Slug & Snail Control
They come at night. Waves of them. Well, maybe not waves, but that’s how I envision them…crawling out from beneath their rocks and leaves and massing together to plan their attack. All you’ll see of them in the morning is their wake – bean and lettuce leaves with holes in them, and perfectly ripened strawberries pocked with deep tunnels and slick with slime.
If I’ve learned anything from garden pests, it’s that the first step in controlling them is to know thy enemy. Learn their biology and their behavior and you can usually outwit them. And if you think winning a match of wits against a slug is nothing to boast about, clearly you don’t have any. (Wits or slugs.)
First, Biology: Slugs and snails are part of the mollusk family, and the only real difference between the two is that snails have shells and slugs don’t. And if you have one of the two species, you usually have the other, since they both enjoy the same environments. Their bodies are soft, moist and covered with slime to protect them from drying out and dying. This will be an important fact to remember for your counterattack. Slugs and snails are also hermaphrodites and lay their eggs in the soil in both spring and fall – which is the best time to try some population control since they’re out trying to find a mate. Their eggs can survive for years before hatching, so it’s pretty unlikely that you can ever truly eradicate them. But that’s okay. Like all animals, even slugs have their place. In the wild, they help compost soil. You just don’t need that many of them “helping” you in your garden.
Second, Behavior: Slugs come out in the evening and party until the sun comes up. Like delicate vampires, they must hide during the bright sun of the day and will take shelter under leaves, rocks, and woodpiles. Don’t let their ubiquity fool you. They’re actually not very hardy and are relatively wimpy garden pests. They don’t like their delicate skin irritated or dry. Their strength is merely in their numbers and appetite.
So, knowing all this, how do we control them? How do we stop slugs from eating our strawberries?
Well, first and foremost, keep your garden clean. Fallen leaves and other loose organic matter are slug condos. One of the big advantages of our raised bed garden is that in order to attack our veggies, they need cross pathways of irritating crushed pebbles and climb 2 feet of wood. They’re generally not that tenacious – unless we don’t clear away spent plants that drop leaves and droop over to the ground. This detritus is a safe shady harbor for them, and the drooping stems are a thoroughfare up to the beds. However, our strawberry beds, which are at ground level, are the easiest things in our garden for them to attack. Plus, slugs love strawberries. It’s a deadly combination.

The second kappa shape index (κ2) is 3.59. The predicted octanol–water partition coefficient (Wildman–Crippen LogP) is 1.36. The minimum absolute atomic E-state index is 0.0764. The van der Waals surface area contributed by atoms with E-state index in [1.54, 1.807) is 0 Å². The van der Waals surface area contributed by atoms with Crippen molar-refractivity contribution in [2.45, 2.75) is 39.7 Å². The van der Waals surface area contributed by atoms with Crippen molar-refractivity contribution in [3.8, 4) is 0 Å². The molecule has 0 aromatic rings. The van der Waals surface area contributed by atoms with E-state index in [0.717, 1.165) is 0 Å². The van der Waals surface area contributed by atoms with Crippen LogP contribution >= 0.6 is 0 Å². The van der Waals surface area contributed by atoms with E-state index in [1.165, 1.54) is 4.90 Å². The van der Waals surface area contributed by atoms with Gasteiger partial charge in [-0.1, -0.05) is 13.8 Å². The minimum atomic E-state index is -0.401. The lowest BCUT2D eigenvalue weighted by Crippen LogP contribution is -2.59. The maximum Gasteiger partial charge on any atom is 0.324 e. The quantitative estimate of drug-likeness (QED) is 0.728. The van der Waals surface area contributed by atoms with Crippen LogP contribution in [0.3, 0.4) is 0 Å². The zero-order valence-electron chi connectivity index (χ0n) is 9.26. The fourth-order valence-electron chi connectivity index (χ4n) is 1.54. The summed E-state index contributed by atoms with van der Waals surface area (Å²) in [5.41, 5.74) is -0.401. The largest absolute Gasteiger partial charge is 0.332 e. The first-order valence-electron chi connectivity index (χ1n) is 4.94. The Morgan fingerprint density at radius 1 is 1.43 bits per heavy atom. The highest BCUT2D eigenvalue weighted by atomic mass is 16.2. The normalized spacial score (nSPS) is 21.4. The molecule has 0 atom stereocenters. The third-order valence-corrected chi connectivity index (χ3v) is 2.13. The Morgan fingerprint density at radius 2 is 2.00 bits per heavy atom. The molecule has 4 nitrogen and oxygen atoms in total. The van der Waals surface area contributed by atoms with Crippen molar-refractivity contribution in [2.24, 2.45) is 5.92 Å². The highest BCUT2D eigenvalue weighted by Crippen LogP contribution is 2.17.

There are basically three ways of controlling slugs and snails: kill ’em, annoy ’em, or lure ’em to their deaths. We find that a combination of all three works best, and here’s how we do it:
If you can’t stomach the thought of hand-picking slugs, ammonia sprayed directly on the slugs also works very well, plus has the added benefit of being a bit of a fertilizer to plant leaves. Simply dilute household ammonia with non-chlorinated water – usually about 1-part ammonia: 7-10 parts water. (If the ammonia concentration is too strong, it can burn tender leaves.) Pour the mixture into a spray bottle and attack. This spraying must be done in early morning or evening when the slugs are actually visible. The ammonia mixture causes the slugs to dissolve. For the particularly vengeful, this is a pleasant way to spend a morning.
There are also natural slug “poisons,” the most well-known of which is a brand named “Sluggo.” Sluggo consists primarily of iron phosphate, which occurs naturally in soil. Sluggo mixes the tiny iron phosphate pellets with an irresistible bait causing the snails to ingest the iron phosphate. This makes them stop eating, and eventually die. Some strict organic gardeners do not like to use Sluggo because although it isn’t a synthetic chemical substance, it unnaturally amends the soil. We wind up using it only during very wet seasons when the slug population explodes.
One inviolate garden rule: if you see a slug, pick it off and stomp on it. This is the most foolproof method.
Another old-fashioned, but trusty method is to lay copper tape or mesh around your beds or plants. Slug and snail slime react with copper to transmit a small electric shock to the slug. It’s like a tiny electric fence. Which is a really satisfying thought.
Other favorite natural lures are inverted citrus rinds and cabbage leaves. Snails flock to them just like the beer saucers. But you’ll have to be extra vigilant about removing the slug-covered rinds and leaves each morning since all this method really does is draw them into one spot away from other plants. Where can you get enough of these food wastes to scatter through your garden? Well, Farmer John’s sister makes a killer coleslaw from scratch. She saves the outer, unusable cabbage leaves for us. Perhaps you have a nearby restaurant or chef who would do the same. Or check your local grocery store or restaurant that squeezes their own fresh orange juice. You can probably get bags of squeezed orange rinds from them.
Scatter cabbage leaves amongst your strawberries or other vulnerable plants in the evening……And you’ll wake up to a slug/snail orgy. This leaf will go right into the chicken coop for their breakfast.
Got any additional snail and slug tips? List them below…